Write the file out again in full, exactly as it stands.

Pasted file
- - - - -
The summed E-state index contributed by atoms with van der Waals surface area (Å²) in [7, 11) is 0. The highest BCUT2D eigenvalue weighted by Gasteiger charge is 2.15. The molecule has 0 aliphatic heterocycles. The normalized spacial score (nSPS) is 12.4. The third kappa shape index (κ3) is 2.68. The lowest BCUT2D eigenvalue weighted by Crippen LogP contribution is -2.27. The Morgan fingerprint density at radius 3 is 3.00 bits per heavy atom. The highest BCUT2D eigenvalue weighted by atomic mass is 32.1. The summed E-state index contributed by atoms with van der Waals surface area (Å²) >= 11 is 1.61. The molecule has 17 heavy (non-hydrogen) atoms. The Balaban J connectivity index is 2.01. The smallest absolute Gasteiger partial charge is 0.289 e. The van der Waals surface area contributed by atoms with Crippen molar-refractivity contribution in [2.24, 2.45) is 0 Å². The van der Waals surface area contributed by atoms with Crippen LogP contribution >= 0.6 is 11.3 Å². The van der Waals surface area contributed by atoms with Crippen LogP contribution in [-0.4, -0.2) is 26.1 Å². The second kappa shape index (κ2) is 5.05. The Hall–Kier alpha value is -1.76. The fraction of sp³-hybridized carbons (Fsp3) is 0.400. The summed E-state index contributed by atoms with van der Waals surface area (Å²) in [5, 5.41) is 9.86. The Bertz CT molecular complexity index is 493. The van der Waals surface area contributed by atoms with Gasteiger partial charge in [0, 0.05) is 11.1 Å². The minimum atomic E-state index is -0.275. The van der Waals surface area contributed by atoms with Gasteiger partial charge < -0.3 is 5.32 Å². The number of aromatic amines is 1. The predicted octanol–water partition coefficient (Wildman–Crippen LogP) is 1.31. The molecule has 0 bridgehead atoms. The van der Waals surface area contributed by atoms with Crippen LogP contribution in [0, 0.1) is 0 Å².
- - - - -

The summed E-state index contributed by atoms with van der Waals surface area (Å²) in [7, 11) is 0. The highest BCUT2D eigenvalue weighted by Gasteiger charge is 2.15. The molecule has 0 aliphatic heterocycles. The normalized spacial score (nSPS) is 12.4. The third kappa shape index (κ3) is 2.68. The lowest BCUT2D eigenvalue weighted by Crippen LogP contribution is -2.27. The Morgan fingerprint density at radius 3 is 3.00 bits per heavy atom. The highest BCUT2D eigenvalue weighted by atomic mass is 32.1. The summed E-state index contributed by atoms with van der Waals surface area (Å²) >= 11 is 1.61. The molecule has 17 heavy (non-hydrogen) atoms. The Balaban J connectivity index is 2.01. The smallest absolute Gasteiger partial charge is 0.289 e. The van der Waals surface area contributed by atoms with Crippen molar-refractivity contribution in [2.24, 2.45) is 0 Å². The van der Waals surface area contributed by atoms with Crippen LogP contribution >= 0.6 is 11.3 Å². The van der Waals surface area contributed by atoms with Crippen LogP contribution in [-0.4, -0.2) is 26.1 Å². The second kappa shape index (κ2) is 5.05. The Hall–Kier alpha value is -1.76. The fraction of sp³-hybridized carbons (Fsp3) is 0.400. The summed E-state index contributed by atoms with van der Waals surface area (Å²) in [5, 5.41) is 9.86. The Bertz CT molecular complexity index is 493. The van der Waals surface area contributed by atoms with Gasteiger partial charge in [0, 0.05) is 11.1 Å². The minimum atomic E-state index is -0.275. The van der Waals surface area contributed by atoms with Gasteiger partial charge < -0.3 is 5.32 Å². The number of aromatic amines is 1. The predicted octanol–water partition coefficient (Wildman–Crippen LogP) is 1.31. The molecule has 0 bridgehead atoms. The van der Waals surface area contributed by atoms with Crippen LogP contribution in [0, 0.1) is 0 Å².